stream, the data is written into a buffer and after that flushed to the stream when you call the Flush method. This enhances efficiency by preventing accessing the stream for every Write call. When we use a buffer, we do not execute writes or checks out up until a particular variety of operations have been requested.By saving some quantity of data in its internal
buffer, BufferedStream can process multiple operations on the exact same portion of memory without needing to assign memory again and once again. This conserves both time and memory consumption when producing brand-new objects repeatedly.Note that you can utilize a BufferedStream instance for either reading information or composing data, but you can not use the very same instance for both operations
. BufferedStream is designed to avoid input and output from slowing down when there is no need for a buffer. A buffered stream might not even assign an internal buffer if the read and compose size is always greater than the internal buffer size. The following code bit demonstrates how you
can write information to a file utilizing BufferedStream. using (FileStream fileStream =brand-new FileStream (“D: MyTextFile.txt “, FileMode.Create, FileAccess.ReadWrite ))BufferedStream bufferedStream =brand-new BufferedStream (fileStream, 1024 ); byte  bytes=Encoding.ASCII.GetBytes (“This is a sample text.” ); bufferedStream.Write (bytes ); bufferedStream.Flush(); bufferedStream.Close(); When should you use BufferedStream? Use BufferedStream when you wish to add support for buffering to an existing stream. Thus if the original stream were a network stream, the data sent out to it would be cached in a little buffer before being written to or recovered from the network stream.Using the MemoryStream class in C# The MemoryStream class represents a lightweight stream that enables you to write to or check out from a memory buffer. The MemoryStream class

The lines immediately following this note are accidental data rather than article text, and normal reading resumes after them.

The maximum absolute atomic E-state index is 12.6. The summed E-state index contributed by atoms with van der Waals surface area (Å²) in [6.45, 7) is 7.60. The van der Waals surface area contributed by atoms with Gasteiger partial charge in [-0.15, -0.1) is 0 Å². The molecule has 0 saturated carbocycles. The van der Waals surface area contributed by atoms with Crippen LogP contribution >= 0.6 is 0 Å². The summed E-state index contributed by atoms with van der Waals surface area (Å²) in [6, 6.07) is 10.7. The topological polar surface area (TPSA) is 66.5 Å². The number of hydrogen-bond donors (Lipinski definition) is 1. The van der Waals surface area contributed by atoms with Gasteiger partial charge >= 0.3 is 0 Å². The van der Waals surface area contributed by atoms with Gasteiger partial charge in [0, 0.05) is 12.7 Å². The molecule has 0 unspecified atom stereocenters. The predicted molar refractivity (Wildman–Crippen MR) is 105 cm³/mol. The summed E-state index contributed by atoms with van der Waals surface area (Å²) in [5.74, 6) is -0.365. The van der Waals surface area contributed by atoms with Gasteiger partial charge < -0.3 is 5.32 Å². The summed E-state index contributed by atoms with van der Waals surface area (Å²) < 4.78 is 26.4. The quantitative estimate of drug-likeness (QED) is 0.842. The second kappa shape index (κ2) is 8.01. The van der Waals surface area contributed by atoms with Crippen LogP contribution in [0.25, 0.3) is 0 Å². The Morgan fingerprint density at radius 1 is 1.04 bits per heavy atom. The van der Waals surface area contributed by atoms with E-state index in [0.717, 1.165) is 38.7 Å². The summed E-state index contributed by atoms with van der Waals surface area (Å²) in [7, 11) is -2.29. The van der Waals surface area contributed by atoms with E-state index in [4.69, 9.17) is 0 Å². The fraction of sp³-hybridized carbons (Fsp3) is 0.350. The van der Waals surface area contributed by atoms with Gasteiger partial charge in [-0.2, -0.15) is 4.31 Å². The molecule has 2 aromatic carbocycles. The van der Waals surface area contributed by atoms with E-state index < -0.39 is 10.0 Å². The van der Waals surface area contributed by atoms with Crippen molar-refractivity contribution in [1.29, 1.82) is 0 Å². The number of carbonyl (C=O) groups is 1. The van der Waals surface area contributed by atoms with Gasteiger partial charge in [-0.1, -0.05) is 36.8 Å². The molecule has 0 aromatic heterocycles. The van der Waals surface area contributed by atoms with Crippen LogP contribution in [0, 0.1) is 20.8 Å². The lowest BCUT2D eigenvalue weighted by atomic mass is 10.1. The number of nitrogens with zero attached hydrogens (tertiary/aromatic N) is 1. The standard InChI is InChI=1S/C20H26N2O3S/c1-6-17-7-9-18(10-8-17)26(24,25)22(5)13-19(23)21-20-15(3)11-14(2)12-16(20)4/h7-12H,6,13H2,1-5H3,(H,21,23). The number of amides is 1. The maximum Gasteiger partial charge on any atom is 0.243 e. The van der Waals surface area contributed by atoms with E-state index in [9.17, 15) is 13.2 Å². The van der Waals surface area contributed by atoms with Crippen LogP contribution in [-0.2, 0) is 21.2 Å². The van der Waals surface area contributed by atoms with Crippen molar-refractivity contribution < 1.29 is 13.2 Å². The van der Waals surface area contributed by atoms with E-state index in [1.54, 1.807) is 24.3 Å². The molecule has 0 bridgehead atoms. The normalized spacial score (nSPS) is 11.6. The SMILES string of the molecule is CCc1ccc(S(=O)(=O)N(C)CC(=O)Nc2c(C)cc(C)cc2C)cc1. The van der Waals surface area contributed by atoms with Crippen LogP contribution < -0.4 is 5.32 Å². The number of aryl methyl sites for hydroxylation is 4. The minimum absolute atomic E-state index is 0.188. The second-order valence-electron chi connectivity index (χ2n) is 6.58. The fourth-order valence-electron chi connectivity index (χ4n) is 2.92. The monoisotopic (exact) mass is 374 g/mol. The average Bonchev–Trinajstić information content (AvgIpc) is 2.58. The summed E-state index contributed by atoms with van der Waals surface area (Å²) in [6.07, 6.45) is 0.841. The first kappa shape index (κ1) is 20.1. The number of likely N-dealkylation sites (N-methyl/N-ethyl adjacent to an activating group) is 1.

supports the exact same techniques and properties as those of the Stream class. MemoryStream offers a basic method to check out or compose data straight from memory, without needing to designate and deallocate memory every time you wish to read or write something. This makes it quicker than using other techniques that need you to reallocate memory on each use.A memory stream is a stream
that is really fast and effective considering that the information resides in the memory. Nevertheless, this also means that it can be easily lost if the program crashes or the computer shuts down quickly. The MemoryStream class belongs to the System.IO namespace. It can be used to read from and compose to files, network connections, and other gadgets that support reading and composing information. The MemoryStream class can likewise be used for serializing an object into a stream of bytes for storage or transmission over a network connection.The following code snippet shows how you can write data to a memory stream in C#. byte  bytes=System.Text.Encoding.ASCII.GetBytes (“This is a sample text. “); utilizing(MemoryStream memoryStream= new MemoryStream (50)) p>
memoryStream.Write(bytes, 0, bytes.Length); When should you utilize MemoryStream? As its name suggests, MemoryStream is a memory-only stream. As such, it must be utilized just when the amount of data that needs to be cached is little enough to conveniently suit memory.While BufferedStream is much faster and more efficient, MemoryStream is appropriate for circumstances where your application needs quicker access to information.
You can use the async variations of the Read and Compose techniques of BufferedStream and MemoryStream classes for even much better performance and scalability. Copyright © 2022 IDG Communications, Inc. Source